Pros test their draft documents — with readers

Photo Credit: estherase via Compfight cc
Photo Credit: estherase via Compfight cc

Because pro writers recognize their limitations, they adopt practices designed to overcome them. One of those practices is testing a draft before delivering the final document. That’s why I highlighted the practice within my post: What is plain language? (Part Four: Putting It All Together in a Process).testing

There are lots of document quality testing methods. While the source is “aging,” Karen Schriver’s 1989 summary of methods is the best overview I’ve seen. She provides the figure shown below, which displays methods on a continuum from text-focused to expert-focused to reader-focused.

Schriver concluded,

When practical considerations such as time and expense allow, reader-focused methods are preferable to text-focused and expert-judgment-focused methods because they shift the primary job of representing the text’s problems from the writer or expert to the reader. Thus, reader-focused methods help minimize the chances of failing to detect problems. In addition, reader-focused methods expand the scope of text problems that get noticed, shifting the evaluator’s attention to global problems, especially problems of visual and verbal omissions.

So reader-focused methods are the best tests of document quality. Although reader testing can be expensive, cost is no reason to dismiss it. Jakob Nielsen made the argument convincingly in Guerrilla HCI: Using Discount Usability Engineering to Penetrate the Intimidation Barrier. Reader testing can be a simple as asking your actual reader to review a draft.

A while back, I promised a short video tutorial on reader testing. It’s on my list of to-do items for this summer . . . In the meantime, you can check out usability testing from the Center for Plain Language or user testing from the Nielsen Norman Group.

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  1. I find it remarkable that people such as Schriver advise on document testing (including clear writing and plain language) and then write in a style that’s so hard to read. The Schriver paragraph quoted goes off the scale on all conventional readability formulas.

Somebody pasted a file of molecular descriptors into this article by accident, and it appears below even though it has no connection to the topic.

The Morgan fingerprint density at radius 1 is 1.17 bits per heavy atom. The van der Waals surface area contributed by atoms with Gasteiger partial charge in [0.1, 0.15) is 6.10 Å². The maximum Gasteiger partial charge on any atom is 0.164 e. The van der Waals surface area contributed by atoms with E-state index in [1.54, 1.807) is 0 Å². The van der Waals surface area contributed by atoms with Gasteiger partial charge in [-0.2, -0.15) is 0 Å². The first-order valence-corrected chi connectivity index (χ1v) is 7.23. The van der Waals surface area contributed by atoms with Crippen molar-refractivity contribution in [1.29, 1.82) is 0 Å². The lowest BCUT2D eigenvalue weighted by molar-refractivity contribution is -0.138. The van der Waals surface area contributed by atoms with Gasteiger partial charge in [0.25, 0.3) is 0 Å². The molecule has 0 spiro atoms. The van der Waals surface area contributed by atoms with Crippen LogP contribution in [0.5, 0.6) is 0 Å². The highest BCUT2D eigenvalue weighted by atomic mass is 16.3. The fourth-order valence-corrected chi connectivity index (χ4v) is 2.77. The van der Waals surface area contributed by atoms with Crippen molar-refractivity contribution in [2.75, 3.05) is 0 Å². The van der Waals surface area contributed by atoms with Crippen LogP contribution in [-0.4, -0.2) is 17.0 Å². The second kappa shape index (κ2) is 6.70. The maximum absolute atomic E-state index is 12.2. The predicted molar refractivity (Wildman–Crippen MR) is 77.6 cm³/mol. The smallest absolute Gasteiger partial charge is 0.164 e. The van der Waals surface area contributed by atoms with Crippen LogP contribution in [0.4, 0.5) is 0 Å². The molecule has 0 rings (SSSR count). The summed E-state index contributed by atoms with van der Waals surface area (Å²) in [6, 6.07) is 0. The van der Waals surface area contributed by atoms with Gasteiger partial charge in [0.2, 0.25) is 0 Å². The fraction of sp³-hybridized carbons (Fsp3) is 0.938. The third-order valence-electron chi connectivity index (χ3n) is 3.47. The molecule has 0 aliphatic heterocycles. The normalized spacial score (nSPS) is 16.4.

Nick Wright
    Designer of the StyleWriter – plain English copy-editing software

    1. I agree the quote from Schriver is in academic style. That’s because it appeared wiithin an article for experts reading a research journal. The notion there is ONE correct way to communicate is simply inaccurate. The key is to adapt your content, organization, and style for the context, most importantly, your audience. And Schriver can do that.

      For example, on Health Literacy Out Loud, Schriver said:

      “People are attracted primarily to contrast, which is one of the key visual principles that has been studied by researchers again and again. Contrast is created by differences in light and dark, thick and thin, big and small. For example, headings that are bolder than the text, pictures that are big in relation to small pictures. And readers will scan the text for those things that jump out at them. If everything is the same hue or the same shade of grey, then nothing will jump out. That sort of disempowers people and they don’t want to keep going.”

      Her communication in this instance is more plain because she’s addressing a more general audience.

  2. Even the example you give of Schriver writing in ‘more plain English’ is not a good example of plain English. It’s full of passive verbs, wordy sentences and redundant phrases. Here’s a plain English redraft:

    Research shows people like contrast. Differences in light and dark, think and thin, big and small all help in document design. For example, make your headings bolder than the text; make your pictures both big and small. Readers will scan the text for anything that jumps out at them. If everything is the same shade of grey, nothing will jump out. Lack of contrast will stop people reading.

    Nick Wright
    Designer of the StyleWriter – plain English copy-editing software

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